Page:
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G20 Labour and Employment Ministerial, Paris 26-27 September 2011
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This .xls file presents summary data for Brazil, China, India and South Africa, on: (1) Population, (2) Macroeconomic Trends, (3) Labour Market, (4) Wages and earnings, (5) LMPR (Labour Market Regulations and Policies), (6) Income and Inequality, (7) Poverty Rates and (8) Social Policies.
This paper tests the hypothesis that, by giving people more voice in the government decision-making process, fiscal decentralisation fosters social capital, measured in terms of interpersonal trust.
The conference aims to address the links between labour market outcomes and inequality in emerging economies and to consider which labour market and social policies can help governments in alleviating poverty and in promoting more inclusive societies.
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This note presents main issues on the role of growth and employment/unemployment developments in explaining recent income inequality trends in Brazil, China, India and South Africa, and discusses the roles played by labour market and social policies in shaping and addressing these inequalities.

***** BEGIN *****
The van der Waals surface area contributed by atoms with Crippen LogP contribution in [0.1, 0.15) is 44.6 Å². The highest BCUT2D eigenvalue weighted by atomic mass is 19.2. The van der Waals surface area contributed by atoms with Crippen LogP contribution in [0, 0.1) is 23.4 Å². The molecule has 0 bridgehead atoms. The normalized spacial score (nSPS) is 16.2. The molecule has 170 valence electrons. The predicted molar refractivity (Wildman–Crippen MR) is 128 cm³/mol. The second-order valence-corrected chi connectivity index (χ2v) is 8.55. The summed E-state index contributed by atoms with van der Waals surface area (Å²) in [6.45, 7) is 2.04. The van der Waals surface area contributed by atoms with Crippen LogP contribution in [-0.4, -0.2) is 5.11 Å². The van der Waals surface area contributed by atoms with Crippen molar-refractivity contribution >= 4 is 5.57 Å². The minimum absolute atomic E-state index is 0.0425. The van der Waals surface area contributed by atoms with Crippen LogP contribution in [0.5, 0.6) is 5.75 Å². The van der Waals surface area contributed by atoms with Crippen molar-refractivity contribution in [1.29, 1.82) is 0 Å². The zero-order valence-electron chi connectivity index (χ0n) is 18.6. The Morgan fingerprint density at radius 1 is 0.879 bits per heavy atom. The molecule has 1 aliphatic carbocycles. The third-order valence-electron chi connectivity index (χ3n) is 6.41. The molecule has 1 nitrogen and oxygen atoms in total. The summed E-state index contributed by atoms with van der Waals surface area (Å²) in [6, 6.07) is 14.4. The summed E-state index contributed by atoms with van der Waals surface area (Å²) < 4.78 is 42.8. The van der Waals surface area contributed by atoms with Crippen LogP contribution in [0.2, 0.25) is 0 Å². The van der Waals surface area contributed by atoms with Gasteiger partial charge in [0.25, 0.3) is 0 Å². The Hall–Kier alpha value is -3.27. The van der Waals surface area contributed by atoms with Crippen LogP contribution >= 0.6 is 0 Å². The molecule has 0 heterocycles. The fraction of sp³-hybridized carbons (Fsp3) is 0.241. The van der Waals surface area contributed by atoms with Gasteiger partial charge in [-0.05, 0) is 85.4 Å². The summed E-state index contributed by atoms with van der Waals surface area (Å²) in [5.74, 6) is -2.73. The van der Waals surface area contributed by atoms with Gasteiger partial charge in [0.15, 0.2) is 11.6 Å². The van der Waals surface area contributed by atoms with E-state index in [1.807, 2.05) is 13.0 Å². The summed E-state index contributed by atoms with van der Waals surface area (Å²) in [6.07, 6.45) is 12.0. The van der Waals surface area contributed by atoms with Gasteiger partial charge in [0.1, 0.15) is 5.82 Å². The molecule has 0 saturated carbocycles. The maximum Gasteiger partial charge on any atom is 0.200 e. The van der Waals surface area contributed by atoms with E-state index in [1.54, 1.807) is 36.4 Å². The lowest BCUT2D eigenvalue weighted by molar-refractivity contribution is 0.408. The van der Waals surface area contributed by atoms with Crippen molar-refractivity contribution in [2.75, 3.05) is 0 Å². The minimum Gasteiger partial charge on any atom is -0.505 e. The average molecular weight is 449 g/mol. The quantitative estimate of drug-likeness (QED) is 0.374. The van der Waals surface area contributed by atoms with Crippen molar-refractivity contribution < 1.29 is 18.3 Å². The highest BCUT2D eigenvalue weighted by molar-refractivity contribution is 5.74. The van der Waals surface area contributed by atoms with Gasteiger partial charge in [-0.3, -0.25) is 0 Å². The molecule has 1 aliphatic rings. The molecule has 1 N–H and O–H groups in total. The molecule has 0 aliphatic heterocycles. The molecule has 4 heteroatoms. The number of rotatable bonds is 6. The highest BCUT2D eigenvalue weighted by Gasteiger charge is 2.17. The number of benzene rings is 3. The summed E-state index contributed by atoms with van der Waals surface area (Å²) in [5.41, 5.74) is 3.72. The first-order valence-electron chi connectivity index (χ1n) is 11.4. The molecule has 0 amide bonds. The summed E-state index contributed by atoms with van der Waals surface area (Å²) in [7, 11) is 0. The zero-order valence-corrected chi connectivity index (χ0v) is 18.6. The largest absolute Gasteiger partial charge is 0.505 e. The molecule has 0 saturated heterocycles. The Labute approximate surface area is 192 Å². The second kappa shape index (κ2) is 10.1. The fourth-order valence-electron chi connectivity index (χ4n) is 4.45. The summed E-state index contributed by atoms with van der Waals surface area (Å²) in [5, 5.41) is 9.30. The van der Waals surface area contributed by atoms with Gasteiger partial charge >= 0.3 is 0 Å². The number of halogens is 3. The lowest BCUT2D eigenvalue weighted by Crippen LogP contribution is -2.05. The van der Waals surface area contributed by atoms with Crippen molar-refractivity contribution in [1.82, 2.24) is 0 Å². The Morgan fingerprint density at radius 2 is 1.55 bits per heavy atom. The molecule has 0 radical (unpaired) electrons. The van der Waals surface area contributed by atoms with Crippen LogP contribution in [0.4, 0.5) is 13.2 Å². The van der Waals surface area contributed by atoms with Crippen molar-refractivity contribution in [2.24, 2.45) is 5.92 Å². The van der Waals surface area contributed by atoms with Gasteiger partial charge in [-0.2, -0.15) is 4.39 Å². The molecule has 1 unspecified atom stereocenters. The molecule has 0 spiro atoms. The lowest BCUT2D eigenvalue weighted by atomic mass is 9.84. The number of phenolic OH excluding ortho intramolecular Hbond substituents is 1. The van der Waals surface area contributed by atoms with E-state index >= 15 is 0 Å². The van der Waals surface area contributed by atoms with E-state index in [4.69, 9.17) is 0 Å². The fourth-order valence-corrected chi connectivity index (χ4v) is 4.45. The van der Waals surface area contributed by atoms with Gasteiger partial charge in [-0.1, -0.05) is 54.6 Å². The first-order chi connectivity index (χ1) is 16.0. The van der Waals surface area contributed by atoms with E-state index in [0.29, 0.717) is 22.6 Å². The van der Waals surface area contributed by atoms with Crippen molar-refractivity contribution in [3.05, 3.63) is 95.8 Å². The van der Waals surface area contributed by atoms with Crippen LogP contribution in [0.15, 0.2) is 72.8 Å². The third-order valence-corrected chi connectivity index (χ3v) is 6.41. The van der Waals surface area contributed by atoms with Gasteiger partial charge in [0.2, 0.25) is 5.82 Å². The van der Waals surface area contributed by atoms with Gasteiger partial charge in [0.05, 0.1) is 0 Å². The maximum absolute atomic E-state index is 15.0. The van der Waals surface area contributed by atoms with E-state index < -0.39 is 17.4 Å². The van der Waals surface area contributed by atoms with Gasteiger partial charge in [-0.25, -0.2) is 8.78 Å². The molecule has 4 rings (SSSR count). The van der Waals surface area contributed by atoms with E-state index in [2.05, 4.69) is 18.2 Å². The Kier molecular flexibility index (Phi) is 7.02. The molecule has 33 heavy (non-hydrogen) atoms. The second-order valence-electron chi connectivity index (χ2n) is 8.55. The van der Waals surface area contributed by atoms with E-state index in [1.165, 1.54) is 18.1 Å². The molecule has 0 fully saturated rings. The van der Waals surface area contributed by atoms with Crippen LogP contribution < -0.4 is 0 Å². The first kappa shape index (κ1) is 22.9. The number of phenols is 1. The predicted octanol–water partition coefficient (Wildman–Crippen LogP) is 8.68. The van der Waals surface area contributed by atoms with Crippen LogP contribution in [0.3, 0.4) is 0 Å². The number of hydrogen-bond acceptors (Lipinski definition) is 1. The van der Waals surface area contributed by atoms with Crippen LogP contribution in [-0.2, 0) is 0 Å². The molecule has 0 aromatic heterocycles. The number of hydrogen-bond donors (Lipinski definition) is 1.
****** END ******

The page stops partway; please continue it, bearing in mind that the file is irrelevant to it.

Greater integration into the world economy and important policy reforms have resulted in Brazil, China, India and South Africa becoming major actors in the globalisation process, with impressive results in terms of economic growth, social development and poverty reduction. But the benefits of stronger growth have not always been shared equally and income inequality has remained at very high levels.
Brazil has recently delivered remarkable performance in economic, social and financial terms. However, Brazil still needs to address longer-term challenges to continue to bolster the economy’s growth potential and close the gap in living standards in relation to the OECD area at a faster pace.
This paper uses the OECD’s Going for Growth framework, as well as other available evidence linking policies to economic performance, to identify key structural policy challenges in the BIICS for the years ahead.
This paper uses a large dataset combining census, household survey and budgetary data for nearly 4 000 Brazilian municipalities to estimate the impact of government spending on education and health outcomes.
- Economic Survey of Brazil 2009
OECD Directorate for Employment, Labour and Social Affairs (ELS)and OECD Development Centre (DEV) Joint SeminarEmployment and Inequality Outcomes:New Evidence, Links and Policy Responses in Brazil, China and IndiaOECD Conference Centre, Paris, FranceWednesday, 8 April 2009